David Davoli is enjoying another reward of years of work on a TV miniseries. In a few short hours, Davoli, who grew up on Onondaga Hill, will go from basking in the Los Angeles sun to soaking up the scene at the party for “Bags of Bones,” a four-hour miniseries based on the 1998 book by Stephen King.
A party was held Thursday night at the Los Angeles restaurant, Fig & Olive, and a private screening took place Friday on the Sony Pictures Entertainment movie lot. A bigger audience can watch the two-part miniseries from 9 to 11 p.m. Sunday and Monday on cable TV’s A&E Network. Or all four hours of “Bags of Bones”can be viewed from 7 to 11 p.m. Monday.
The story from horror master King is about a writer who is mourning his pregnant wife’s sudden death, has disturbing dreams, sees ghosts and encounters strange villagers. It stars Pierce Brosnan.
Davoli, a lawyer, was co-executive producer on the project. He was involved in the legal work of acquiring the book from King, hiring a screenwriter, finding a distributor and securing financing ($15 million for “Bags”).
This earned him an invite last fall to visit the set in Halifax, Nova Scotia, for two weeks. Davoli says visiting producers are treated quite well.
“You get to have a little bit of the fruits of your labor,” says Davoli during a phone interview.
It was well deserved, says Davoli, after lengthy efforts in shopping the project, originally pitched as a feature film before he and his partners shifted to a television production.
“We were all in the foxhole for four years,” he says.
Davoli corrects the impression of film production. Filming is the smallest part of the process, he says. Davoli points out the “Bags of Bones” 40-day film shoot was four years in the making.
But the filming does have its appeal.
“It’s the most glamorous part,” says Davoli. “That’s why we all do it. That’s the fun part.”
Davoli got his first taste of big-time show biz a year after graduating from St. Bonaventure as a journalism and mass communications major. In spring 1994, he mailed separate letters to the Baldwin brothers — Alec, Daniel, Stephen and Billy — seeking guidance about the movie business, but not a job. His late father, the lawyer Joseph F. Davoli Sr., knew the Baldwin’s mother and sisters who live in the area.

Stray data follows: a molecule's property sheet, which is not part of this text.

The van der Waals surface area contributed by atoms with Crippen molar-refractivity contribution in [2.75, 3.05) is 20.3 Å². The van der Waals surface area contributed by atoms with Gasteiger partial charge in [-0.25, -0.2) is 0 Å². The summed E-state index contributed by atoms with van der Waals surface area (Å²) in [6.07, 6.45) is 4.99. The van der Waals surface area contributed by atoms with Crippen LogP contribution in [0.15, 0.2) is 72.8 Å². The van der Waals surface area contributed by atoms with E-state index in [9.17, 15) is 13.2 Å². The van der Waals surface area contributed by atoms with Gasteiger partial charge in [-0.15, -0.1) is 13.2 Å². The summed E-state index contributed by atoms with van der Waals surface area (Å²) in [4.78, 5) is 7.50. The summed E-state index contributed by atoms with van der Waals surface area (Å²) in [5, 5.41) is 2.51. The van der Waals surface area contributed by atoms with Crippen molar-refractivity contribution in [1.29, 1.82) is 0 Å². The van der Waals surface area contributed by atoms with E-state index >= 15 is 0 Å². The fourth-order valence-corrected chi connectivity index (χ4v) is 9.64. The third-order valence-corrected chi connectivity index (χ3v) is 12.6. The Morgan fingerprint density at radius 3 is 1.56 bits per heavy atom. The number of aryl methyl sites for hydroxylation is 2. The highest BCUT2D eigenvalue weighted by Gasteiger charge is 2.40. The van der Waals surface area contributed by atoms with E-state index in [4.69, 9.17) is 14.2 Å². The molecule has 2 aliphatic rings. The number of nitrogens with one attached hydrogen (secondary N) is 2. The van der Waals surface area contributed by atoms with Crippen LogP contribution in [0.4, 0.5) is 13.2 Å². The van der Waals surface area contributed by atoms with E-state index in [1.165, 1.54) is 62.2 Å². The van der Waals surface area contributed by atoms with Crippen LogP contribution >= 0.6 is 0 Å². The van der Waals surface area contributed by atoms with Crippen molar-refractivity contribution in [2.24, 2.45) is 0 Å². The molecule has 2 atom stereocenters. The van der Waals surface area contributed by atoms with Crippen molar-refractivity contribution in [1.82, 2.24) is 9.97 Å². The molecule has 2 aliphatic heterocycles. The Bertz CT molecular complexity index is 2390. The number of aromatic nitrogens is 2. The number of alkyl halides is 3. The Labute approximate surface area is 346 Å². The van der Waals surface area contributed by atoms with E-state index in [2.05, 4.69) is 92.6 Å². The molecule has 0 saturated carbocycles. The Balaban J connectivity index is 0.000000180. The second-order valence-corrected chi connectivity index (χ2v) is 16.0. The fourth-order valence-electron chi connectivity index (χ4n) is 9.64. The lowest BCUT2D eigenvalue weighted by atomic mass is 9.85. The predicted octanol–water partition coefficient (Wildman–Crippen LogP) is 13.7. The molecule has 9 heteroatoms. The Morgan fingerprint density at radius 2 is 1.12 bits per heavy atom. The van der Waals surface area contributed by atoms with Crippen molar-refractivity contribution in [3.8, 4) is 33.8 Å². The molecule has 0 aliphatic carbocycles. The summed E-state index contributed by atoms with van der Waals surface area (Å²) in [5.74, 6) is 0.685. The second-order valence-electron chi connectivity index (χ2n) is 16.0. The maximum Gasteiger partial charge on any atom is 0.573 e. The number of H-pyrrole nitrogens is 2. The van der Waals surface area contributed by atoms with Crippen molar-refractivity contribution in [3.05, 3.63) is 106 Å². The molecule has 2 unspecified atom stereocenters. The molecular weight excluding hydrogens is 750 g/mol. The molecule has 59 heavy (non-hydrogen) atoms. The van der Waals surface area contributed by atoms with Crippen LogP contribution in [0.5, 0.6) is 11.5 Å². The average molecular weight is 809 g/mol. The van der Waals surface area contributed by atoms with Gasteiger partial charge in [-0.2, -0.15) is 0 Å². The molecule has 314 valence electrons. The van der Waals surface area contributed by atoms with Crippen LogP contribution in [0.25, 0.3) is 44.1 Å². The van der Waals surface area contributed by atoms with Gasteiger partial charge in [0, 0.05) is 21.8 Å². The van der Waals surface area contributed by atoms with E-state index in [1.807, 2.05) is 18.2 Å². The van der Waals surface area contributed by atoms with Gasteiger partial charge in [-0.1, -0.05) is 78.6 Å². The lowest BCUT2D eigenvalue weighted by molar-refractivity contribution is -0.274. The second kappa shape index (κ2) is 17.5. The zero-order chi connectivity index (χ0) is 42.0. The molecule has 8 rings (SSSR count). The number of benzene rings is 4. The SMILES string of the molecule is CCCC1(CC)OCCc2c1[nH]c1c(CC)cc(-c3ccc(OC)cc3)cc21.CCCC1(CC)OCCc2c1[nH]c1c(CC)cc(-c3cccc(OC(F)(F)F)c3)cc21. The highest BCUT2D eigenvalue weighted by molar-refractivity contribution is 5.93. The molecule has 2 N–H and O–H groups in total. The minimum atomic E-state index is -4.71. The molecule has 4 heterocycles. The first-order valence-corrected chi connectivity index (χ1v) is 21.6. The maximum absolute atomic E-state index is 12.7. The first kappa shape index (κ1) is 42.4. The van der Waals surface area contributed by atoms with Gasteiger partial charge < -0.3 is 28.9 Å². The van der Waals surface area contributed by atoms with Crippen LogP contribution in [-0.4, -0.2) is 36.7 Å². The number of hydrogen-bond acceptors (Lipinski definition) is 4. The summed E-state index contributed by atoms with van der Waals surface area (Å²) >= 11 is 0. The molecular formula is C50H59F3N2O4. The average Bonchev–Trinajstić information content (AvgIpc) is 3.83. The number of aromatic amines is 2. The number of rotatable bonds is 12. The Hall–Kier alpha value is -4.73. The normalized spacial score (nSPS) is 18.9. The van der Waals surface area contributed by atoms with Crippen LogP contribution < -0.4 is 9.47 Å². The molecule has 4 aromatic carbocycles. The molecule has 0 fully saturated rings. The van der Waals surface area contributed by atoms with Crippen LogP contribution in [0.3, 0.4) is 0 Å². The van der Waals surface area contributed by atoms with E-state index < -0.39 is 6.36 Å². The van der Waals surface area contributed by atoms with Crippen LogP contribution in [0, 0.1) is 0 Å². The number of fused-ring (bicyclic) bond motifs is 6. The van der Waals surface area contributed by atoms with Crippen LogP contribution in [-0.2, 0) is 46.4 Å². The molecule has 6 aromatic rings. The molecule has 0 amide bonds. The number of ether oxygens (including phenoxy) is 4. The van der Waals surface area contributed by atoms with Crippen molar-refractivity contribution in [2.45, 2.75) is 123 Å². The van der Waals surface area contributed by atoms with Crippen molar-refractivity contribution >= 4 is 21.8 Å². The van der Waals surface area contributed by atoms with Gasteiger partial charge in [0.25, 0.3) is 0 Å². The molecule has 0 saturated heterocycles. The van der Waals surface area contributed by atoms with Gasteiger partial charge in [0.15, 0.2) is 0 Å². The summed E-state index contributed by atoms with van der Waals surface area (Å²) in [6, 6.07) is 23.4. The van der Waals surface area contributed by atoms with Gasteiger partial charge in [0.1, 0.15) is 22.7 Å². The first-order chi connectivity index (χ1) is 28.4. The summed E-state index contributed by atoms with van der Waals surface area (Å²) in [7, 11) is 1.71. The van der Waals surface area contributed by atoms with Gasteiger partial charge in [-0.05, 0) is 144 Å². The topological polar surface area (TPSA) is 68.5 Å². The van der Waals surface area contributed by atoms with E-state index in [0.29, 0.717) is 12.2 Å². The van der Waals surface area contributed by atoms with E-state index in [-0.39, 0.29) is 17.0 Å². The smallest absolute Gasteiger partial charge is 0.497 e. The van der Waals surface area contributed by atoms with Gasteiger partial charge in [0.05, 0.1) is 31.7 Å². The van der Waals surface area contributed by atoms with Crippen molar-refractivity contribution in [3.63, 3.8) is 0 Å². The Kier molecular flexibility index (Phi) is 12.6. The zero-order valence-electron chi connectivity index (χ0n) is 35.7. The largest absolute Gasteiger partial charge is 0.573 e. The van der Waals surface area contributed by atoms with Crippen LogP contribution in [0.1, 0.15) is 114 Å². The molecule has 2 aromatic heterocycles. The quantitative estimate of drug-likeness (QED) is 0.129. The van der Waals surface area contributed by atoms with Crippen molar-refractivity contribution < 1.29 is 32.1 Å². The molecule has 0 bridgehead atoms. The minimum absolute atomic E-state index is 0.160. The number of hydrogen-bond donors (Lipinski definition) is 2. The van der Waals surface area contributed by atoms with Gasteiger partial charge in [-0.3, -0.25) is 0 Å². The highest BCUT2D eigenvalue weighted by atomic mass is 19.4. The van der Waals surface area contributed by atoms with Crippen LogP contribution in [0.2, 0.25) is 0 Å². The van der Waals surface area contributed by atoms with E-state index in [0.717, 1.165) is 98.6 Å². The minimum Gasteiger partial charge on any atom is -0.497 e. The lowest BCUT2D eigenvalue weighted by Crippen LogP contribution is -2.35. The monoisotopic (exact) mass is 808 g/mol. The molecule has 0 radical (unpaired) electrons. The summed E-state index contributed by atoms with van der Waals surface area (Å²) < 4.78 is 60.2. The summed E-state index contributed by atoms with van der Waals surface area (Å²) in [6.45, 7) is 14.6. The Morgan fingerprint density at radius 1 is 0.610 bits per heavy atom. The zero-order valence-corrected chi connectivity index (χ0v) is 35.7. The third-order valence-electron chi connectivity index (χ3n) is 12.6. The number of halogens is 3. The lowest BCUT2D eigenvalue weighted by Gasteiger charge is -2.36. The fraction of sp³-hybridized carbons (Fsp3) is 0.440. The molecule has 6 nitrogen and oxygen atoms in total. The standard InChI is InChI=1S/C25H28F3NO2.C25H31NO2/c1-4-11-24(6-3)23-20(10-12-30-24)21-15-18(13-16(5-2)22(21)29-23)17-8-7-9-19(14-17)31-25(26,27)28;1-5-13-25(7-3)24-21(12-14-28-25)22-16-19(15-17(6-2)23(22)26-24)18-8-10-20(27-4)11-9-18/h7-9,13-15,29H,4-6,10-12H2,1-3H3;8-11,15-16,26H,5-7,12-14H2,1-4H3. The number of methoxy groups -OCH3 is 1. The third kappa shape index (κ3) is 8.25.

“The next thing that happened I got a call from Alec,” Davoli recalls. The actor offered him a job as his personal assistant.
“That was not a very difficult decision to make,” says Davoli, who is now 40 years old.
Shortly after accepting the job, Davoli flew to New Orleans and lived in a hotel on Bourbon Street for four months while Baldwin filmed “Heaven’s Prisoner.”
Davoli says the death of his father in 1995 caused him to do some soul searching. He decided to follow in his father’s legal footsteps and attended law school. Davoli, who says he always has had “an artistic soul,” combined the world of entertainment with his legal practice. In 2008, he set up a “boutique New-York based entertainment law firm,” according to the firm’s website.
The lawyer is not the only Davoli in the entertainment industry. Of the four Davoli brothers and only sister, two are performers. Older brother Joe is a fiddler. Younger brother Andrew is an actor who was Dino Zerilli in several episodes of “The Sopranos” in 2001.
Davoli also has appeared before Central New York audiences, in student productions at Manlius Pebble Hill and Westhill High School and in Syracuse Stage performances. He played in the Syracuse Symphony Youth Orchestra. As a French horn player, he attended St. Bonaventure on a partial scholarship.
With “Bag of Bones” completed, Davoli jumps into a project with another set of brothers, the directors Tony and Ridley Scott. This, however, will not keep him from coming home to his mother, Joan Davoli, for the holidays.